1 Department of Agroecology - Climate and Water, Department of Agroecology, Science and Technology, Aarhus University2 Department of Agroecology - Soil Fertility, Department of Agroecology, Science and Technology, Aarhus University3 Department of Agroecology - Climate and Water, Department of Agroecology, Science and Technology, Aarhus University4 Department of Agroecology - Soil Fertility, Department of Agroecology, Science and Technology, Aarhus University
Cultivation of bioenergy crops has been suggested as a promising option for reduction of greenhouse gas (GHG) emissions from arable organic soils (Histosols). Here, we report the annual net ecosystem exchange (NEE) fluxes of CO2 as measured with a dynamic closed chamber method at a drained fen peatland grown with reed canary grass (RCG) and spring barley (SB) in a plot experiment (n = 3 for each cropping system). The CO2flux was partitioned into gross photosynthesis (GP) and ecosystem respiration (RE). For the data analysis, simple yet useful GP and RE models were developed which introduce plot-scale ratio vegetation index as an active vegetation proxy. The GP model captures the effect of temperature and vegetation status, and the RE model estimates the proportion of foliar biomass dependent respiration (Rfb) in the total RE. Annual RE was 1887 ± 7 (mean ± standard error, n = 3) and 1288 ± 19 g CO2-C m−2 in RCG and SB plots, respectively, with Rfb accounting for 32 and 22% respectively. Total estimated annual GP was −1818 ± 42 and −1329 ± 66 g CO2-C m−2 in RCG and SB plots leading to a NEE of 69 ± 36 g CO2-C m−2 yr−1 in RCG plots (i.e., a weak net source) and −41 ± 47 g CO2-C m−2 yr−1 in SB plots (i.e., a weak net sink). Standard errors related to spatial variation were small (as shown above), but more significant uncertainties were related to the modelling approach for establishment of annual budgets. In conclusion, the bioenergy cropping system was not more favourable than the food cropping system when looking at the atmospheric CO2 emissions during cultivation. However, in a broader GHG life-cycle perspective, the lower fertilizer N input and the higher biomass yield in bioenergy cropping systems could be beneficial.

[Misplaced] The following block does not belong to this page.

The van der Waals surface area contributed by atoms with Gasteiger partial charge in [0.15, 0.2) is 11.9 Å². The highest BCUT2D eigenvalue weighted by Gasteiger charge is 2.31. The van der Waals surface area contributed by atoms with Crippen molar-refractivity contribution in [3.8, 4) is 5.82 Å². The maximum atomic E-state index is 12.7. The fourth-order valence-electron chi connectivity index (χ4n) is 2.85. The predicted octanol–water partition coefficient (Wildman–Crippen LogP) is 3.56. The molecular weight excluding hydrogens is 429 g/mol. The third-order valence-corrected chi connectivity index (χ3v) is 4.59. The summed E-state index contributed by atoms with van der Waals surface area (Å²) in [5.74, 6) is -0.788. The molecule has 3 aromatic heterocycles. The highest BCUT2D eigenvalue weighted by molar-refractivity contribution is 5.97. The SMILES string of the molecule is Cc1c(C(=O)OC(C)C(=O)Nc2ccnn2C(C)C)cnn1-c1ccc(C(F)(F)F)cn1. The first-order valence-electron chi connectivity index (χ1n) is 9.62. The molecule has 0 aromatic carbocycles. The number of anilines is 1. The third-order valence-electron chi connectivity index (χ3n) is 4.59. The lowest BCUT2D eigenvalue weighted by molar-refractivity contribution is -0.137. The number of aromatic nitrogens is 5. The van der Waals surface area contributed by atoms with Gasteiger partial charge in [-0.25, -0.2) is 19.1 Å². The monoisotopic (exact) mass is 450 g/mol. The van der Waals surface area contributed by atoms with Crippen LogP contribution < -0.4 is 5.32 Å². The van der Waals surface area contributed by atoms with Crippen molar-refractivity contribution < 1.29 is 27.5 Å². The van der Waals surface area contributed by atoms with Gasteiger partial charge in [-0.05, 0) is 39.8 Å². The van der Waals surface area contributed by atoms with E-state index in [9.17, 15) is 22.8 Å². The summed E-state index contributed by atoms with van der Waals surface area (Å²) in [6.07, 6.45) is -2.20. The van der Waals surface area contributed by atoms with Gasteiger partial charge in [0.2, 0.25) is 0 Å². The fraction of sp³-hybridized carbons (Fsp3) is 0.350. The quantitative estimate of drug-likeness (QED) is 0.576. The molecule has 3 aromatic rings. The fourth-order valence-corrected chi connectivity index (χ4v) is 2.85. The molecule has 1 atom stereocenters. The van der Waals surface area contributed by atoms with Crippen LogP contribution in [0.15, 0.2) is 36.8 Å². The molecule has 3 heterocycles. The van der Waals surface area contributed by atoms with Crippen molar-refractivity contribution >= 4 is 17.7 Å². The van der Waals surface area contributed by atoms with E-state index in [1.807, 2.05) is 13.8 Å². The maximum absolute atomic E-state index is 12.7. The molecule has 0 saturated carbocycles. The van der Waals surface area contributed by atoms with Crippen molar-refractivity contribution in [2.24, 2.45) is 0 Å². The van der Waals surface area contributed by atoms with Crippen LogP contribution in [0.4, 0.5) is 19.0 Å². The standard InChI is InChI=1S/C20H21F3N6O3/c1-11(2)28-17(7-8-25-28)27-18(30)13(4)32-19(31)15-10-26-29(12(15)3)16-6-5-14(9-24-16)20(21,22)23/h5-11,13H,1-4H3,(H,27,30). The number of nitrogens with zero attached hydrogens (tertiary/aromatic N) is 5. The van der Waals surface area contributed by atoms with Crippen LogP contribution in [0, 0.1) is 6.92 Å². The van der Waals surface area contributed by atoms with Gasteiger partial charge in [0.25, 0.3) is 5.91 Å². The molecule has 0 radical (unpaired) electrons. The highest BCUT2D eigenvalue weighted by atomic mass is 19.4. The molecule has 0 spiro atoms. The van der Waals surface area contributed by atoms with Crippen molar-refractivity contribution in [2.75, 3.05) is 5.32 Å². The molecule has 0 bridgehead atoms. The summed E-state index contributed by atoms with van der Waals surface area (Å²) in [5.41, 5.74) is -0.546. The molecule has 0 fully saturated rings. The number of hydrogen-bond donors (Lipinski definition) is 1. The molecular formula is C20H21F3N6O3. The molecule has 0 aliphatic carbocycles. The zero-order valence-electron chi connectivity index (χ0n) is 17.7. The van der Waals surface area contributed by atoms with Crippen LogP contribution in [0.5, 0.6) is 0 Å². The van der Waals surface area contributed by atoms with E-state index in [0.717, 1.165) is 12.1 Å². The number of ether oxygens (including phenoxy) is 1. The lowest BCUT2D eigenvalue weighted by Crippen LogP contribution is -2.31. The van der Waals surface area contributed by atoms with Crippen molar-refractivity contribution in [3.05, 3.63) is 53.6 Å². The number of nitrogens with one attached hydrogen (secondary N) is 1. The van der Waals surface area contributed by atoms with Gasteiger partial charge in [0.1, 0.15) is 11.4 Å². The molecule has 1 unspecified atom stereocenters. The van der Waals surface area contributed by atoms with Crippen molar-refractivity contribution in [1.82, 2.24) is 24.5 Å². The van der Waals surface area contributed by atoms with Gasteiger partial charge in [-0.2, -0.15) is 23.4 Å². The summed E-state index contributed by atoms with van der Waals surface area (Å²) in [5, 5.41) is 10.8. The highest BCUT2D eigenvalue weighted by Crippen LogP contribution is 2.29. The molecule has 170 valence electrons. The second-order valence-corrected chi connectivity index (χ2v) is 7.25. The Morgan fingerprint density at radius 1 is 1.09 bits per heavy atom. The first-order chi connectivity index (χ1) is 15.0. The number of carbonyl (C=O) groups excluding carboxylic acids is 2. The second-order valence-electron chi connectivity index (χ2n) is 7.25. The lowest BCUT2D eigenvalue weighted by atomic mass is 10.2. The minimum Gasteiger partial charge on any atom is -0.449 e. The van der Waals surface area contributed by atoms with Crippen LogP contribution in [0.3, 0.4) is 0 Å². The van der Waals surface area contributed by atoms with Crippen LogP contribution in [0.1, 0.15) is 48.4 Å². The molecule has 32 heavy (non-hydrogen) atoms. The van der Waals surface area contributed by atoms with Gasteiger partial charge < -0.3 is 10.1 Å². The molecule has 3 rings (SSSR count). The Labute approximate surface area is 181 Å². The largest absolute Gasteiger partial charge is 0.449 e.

Global Change Biology. Bioenergy, 2013, Vol 5, Issue 5